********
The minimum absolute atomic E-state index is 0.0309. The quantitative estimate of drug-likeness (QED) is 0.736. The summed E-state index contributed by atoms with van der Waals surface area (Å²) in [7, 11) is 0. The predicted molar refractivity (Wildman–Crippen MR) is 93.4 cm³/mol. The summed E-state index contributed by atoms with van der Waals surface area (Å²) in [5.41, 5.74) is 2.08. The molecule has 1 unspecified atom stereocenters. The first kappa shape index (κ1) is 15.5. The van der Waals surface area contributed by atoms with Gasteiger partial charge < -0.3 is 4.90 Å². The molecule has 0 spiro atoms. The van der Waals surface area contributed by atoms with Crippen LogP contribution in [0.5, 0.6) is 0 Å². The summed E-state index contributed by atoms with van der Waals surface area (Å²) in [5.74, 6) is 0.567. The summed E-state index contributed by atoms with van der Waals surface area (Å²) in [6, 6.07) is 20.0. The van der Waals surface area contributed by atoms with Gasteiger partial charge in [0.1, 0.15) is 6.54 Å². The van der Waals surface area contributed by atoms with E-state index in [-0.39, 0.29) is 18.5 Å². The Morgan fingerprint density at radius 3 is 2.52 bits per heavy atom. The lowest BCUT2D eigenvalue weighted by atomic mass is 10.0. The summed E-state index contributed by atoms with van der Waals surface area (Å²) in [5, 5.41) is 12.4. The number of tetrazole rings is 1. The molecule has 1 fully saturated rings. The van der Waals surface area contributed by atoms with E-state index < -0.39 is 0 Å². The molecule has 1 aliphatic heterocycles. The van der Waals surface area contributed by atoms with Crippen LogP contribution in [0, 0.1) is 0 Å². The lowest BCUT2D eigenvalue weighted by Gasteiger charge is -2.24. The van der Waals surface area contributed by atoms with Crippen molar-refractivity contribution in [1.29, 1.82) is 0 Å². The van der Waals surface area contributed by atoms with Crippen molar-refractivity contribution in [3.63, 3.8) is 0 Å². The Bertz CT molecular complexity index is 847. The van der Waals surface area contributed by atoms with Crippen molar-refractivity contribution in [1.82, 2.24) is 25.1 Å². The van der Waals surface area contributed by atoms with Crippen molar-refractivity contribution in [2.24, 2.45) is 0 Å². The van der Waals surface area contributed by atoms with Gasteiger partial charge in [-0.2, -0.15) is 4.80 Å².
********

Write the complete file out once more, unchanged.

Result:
The minimum absolute atomic E-state index is 0.0309. The quantitative estimate of drug-likeness (QED) is 0.736. The summed E-state index contributed by atoms with van der Waals surface area (Å²) in [7, 11) is 0. The predicted molar refractivity (Wildman–Crippen MR) is 93.4 cm³/mol. The summed E-state index contributed by atoms with van der Waals surface area (Å²) in [5.41, 5.74) is 2.08. The molecule has 1 unspecified atom stereocenters. The first kappa shape index (κ1) is 15.5. The van der Waals surface area contributed by atoms with Gasteiger partial charge < -0.3 is 4.90 Å². The molecule has 0 spiro atoms. The van der Waals surface area contributed by atoms with Crippen LogP contribution in [0.5, 0.6) is 0 Å². The summed E-state index contributed by atoms with van der Waals surface area (Å²) in [5.74, 6) is 0.567. The summed E-state index contributed by atoms with van der Waals surface area (Å²) in [6, 6.07) is 20.0. The van der Waals surface area contributed by atoms with Gasteiger partial charge in [0.1, 0.15) is 6.54 Å². The van der Waals surface area contributed by atoms with E-state index in [-0.39, 0.29) is 18.5 Å². The Morgan fingerprint density at radius 3 is 2.52 bits per heavy atom. The lowest BCUT2D eigenvalue weighted by atomic mass is 10.0. The summed E-state index contributed by atoms with van der Waals surface area (Å²) in [5, 5.41) is 12.4. The number of tetrazole rings is 1. The molecule has 1 fully saturated rings. The van der Waals surface area contributed by atoms with E-state index < -0.39 is 0 Å². The molecule has 1 aliphatic heterocycles. The van der Waals surface area contributed by atoms with Crippen LogP contribution in [0, 0.1) is 0 Å². The lowest BCUT2D eigenvalue weighted by Gasteiger charge is -2.24. The van der Waals surface area contributed by atoms with Crippen molar-refractivity contribution in [1.29, 1.82) is 0 Å². The van der Waals surface area contributed by atoms with Crippen molar-refractivity contribution in [3.63, 3.8) is 0 Å². The Bertz CT molecular complexity index is 847. The van der Waals surface area contributed by atoms with Crippen molar-refractivity contribution in [1.82, 2.24) is 25.1 Å². The van der Waals surface area contributed by atoms with Crippen molar-refractivity contribution in [2.24, 2.45) is 0 Å². The van der Waals surface area contributed by atoms with Gasteiger partial charge in [-0.2, -0.15) is 4.80 Å².